You can insert new shapes between existing list shapes. In Figure 13-15, the Office 2016 shape is being added before Visio 2016 and after Windows 10.

Figure 13-15

Figure 13-15 You can insert a shape between existing list shapes

The preceding figures illustrate a key behavior difference between Visio lists and containers: container members can be located anywhere within a container, but list members are always in fixed positions.

Figure 13-16 illustrates another important difference: unlike shapes in a container, list members cannot reside on the border of the list. On the left, the Visio Add-In shape is positioned on the border of the list. Only a small percentage of the rectangle is actually touching the list, and yet releasing the shape at this point causes it to “fly” into the list.

Figure 13-16

Figure 13-16 Lists do not allow border shapes

Not only can shapes be inserted into specific positions in a list, they can be rearranged within the list. On the left in Figure 13-17, the Visio 2016 shape is being relocated so it will appear above the Visio add-in shape. Notice that each shape is renumbered automatically based on its new list position.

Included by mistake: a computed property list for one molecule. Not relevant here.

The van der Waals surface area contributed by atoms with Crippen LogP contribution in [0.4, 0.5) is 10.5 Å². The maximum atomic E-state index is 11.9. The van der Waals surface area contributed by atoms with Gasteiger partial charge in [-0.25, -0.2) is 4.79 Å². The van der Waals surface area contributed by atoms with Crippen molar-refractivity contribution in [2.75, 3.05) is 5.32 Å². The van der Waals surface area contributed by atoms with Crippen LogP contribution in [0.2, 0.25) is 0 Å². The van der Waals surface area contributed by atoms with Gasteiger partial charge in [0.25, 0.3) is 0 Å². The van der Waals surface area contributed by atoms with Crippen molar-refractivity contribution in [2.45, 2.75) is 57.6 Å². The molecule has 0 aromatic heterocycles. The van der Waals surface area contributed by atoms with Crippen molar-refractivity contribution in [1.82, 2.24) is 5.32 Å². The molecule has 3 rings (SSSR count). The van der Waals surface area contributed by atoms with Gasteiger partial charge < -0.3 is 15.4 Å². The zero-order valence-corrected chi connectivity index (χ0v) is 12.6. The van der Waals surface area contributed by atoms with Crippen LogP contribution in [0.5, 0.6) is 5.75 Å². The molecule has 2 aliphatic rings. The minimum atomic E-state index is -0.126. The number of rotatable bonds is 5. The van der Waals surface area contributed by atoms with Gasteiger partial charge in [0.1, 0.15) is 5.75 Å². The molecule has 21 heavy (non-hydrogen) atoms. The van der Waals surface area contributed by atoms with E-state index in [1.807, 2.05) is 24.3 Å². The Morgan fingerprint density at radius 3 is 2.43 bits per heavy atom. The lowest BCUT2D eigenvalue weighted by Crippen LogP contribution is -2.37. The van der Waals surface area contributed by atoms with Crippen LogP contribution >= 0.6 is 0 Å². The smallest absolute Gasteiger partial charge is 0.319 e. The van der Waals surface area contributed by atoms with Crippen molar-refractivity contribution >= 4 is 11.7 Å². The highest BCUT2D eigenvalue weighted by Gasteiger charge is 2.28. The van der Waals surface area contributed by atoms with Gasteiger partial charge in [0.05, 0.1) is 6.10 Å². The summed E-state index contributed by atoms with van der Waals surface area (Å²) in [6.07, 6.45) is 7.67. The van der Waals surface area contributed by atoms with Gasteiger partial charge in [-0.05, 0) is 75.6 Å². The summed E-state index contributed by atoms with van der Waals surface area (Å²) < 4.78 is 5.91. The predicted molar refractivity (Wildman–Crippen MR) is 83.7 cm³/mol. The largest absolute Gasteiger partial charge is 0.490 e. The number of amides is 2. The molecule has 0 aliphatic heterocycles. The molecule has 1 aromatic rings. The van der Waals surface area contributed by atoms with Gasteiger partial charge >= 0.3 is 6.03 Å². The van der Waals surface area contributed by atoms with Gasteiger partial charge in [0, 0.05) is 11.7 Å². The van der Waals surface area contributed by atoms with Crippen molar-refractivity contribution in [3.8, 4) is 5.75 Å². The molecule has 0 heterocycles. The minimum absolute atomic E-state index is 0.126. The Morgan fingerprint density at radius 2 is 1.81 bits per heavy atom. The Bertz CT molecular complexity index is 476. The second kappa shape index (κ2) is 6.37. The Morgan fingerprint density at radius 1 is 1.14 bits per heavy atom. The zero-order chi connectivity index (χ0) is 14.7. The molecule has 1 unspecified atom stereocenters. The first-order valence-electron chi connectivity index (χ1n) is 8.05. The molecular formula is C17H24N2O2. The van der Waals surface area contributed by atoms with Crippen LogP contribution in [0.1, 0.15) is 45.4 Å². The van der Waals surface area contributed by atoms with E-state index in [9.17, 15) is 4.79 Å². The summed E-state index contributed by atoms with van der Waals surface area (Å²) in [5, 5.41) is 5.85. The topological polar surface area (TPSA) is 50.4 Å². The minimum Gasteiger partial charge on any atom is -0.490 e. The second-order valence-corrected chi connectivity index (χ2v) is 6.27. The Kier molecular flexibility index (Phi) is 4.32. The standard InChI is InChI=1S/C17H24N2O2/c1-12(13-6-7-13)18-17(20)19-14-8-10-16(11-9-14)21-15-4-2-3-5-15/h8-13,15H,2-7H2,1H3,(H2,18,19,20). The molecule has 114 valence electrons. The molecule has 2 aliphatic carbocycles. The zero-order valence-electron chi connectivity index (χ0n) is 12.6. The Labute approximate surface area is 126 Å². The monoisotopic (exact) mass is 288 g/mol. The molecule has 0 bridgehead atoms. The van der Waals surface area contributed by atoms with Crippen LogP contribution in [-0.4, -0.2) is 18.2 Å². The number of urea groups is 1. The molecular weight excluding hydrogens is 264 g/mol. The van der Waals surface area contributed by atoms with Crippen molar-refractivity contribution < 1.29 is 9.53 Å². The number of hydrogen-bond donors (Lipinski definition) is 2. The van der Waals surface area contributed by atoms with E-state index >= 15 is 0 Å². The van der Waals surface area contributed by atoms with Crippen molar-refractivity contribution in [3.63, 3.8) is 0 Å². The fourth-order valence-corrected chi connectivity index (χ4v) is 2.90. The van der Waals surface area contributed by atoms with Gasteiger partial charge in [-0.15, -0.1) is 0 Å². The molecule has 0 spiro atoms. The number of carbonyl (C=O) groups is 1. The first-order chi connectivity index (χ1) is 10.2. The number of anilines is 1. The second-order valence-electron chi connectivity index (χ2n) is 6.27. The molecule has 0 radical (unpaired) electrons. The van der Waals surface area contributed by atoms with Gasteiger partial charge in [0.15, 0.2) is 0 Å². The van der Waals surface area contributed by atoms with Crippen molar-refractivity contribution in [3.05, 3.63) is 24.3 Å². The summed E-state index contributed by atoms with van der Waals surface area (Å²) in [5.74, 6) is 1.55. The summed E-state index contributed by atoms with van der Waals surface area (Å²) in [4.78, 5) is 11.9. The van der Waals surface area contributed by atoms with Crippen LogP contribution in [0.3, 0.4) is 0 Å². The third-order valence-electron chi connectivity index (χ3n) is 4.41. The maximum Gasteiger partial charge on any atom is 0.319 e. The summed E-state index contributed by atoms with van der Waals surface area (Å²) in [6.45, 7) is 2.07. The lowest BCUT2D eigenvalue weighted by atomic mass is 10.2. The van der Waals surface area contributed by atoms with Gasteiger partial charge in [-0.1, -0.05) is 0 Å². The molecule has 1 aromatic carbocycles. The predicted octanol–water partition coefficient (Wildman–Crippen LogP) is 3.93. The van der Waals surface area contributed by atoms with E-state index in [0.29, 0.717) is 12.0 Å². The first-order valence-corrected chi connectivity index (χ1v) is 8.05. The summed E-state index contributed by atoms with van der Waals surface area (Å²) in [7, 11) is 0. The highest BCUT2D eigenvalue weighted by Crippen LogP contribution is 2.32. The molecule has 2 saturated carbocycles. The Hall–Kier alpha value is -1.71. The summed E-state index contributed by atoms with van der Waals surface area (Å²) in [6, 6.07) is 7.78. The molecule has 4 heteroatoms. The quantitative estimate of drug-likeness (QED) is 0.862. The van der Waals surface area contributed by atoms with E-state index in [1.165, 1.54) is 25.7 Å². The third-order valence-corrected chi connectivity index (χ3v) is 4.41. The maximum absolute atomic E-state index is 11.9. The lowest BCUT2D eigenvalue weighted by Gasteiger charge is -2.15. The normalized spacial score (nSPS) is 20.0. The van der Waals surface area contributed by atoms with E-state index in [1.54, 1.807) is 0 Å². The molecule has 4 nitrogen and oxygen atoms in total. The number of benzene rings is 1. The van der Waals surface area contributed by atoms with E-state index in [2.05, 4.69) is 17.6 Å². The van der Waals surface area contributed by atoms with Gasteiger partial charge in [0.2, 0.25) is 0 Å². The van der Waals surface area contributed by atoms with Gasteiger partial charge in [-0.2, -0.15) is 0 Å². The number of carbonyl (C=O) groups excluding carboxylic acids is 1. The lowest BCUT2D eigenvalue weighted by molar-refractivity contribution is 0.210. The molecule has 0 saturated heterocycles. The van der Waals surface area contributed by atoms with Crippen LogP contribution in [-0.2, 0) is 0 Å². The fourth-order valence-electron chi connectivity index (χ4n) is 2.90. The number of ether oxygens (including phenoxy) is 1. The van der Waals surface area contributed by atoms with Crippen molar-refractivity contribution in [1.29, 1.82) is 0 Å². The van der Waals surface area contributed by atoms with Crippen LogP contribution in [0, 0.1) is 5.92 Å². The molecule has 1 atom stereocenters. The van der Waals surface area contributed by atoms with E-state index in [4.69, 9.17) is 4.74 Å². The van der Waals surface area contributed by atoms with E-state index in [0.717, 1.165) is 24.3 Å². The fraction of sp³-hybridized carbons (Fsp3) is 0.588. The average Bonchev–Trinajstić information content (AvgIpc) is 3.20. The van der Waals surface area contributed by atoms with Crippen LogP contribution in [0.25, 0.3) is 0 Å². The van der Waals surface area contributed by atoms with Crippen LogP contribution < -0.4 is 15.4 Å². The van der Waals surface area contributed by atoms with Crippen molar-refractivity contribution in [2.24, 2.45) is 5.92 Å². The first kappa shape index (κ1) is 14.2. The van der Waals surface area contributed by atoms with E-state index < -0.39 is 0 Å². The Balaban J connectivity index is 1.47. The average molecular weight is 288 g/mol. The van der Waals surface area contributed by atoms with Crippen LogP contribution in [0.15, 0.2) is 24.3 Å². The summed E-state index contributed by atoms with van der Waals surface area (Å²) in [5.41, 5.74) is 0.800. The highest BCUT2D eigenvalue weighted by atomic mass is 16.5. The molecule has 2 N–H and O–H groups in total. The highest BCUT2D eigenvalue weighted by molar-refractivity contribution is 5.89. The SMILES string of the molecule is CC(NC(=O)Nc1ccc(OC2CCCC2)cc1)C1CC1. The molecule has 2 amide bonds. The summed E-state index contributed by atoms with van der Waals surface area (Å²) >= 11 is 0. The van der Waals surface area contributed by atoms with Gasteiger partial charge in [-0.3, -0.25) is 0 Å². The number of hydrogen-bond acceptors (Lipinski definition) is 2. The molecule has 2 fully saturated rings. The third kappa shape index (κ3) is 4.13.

Figure 13-17

Figure 13-17 List shapes can be dragged to new locations

The example in this section uses a vertical list in which shapes are automatically placed from top to bottom. A Visio list can be either vertical or horizontal and can sequence shapes in either direction within the list. These attributes are controlled by parameters and don’t require writing code, but you can’t change them from the Visio ribbon; you must make changes in the ShapeSheet for the list.

To add shapes to a list

  1. Do either of the following:

    • Drag one or more shapes into the list.
    • Use the Insert Shape arrow to position a shape where you want it.

Format and size lists

You can adjust most of the same format and size options for a list that you can for a container, with one notable exception: you cannot change the size of a Visio list shape. Visio controls the size by expanding and contracting a list so it is the exact size of its member shapes plus the margin around the shapes.

The Format tool tab described earlier in this chapter provides the following list-related groups and the functions within them:

  • Size group You can use the Margins button to adjust the spacing between the edges of the list and the contained shapes. Because Visio controls the size of a list shape, Fit To Container and Automatic Resize are dimmed.
  • Container Styles group You cannot change the style of a Visio 2016 list. However, you can change the style of a list created in Visio 2010 by using the Container Styles gallery. This is true even if the Visio 2010 list is located in a Visio 2016 diagram. You can use the Heading Style gallery to choose alternate heading placement and style options.
  • Membership group The Lock Container, Select Contents, and Disband Container buttons provide the same functions for lists that they do for containers.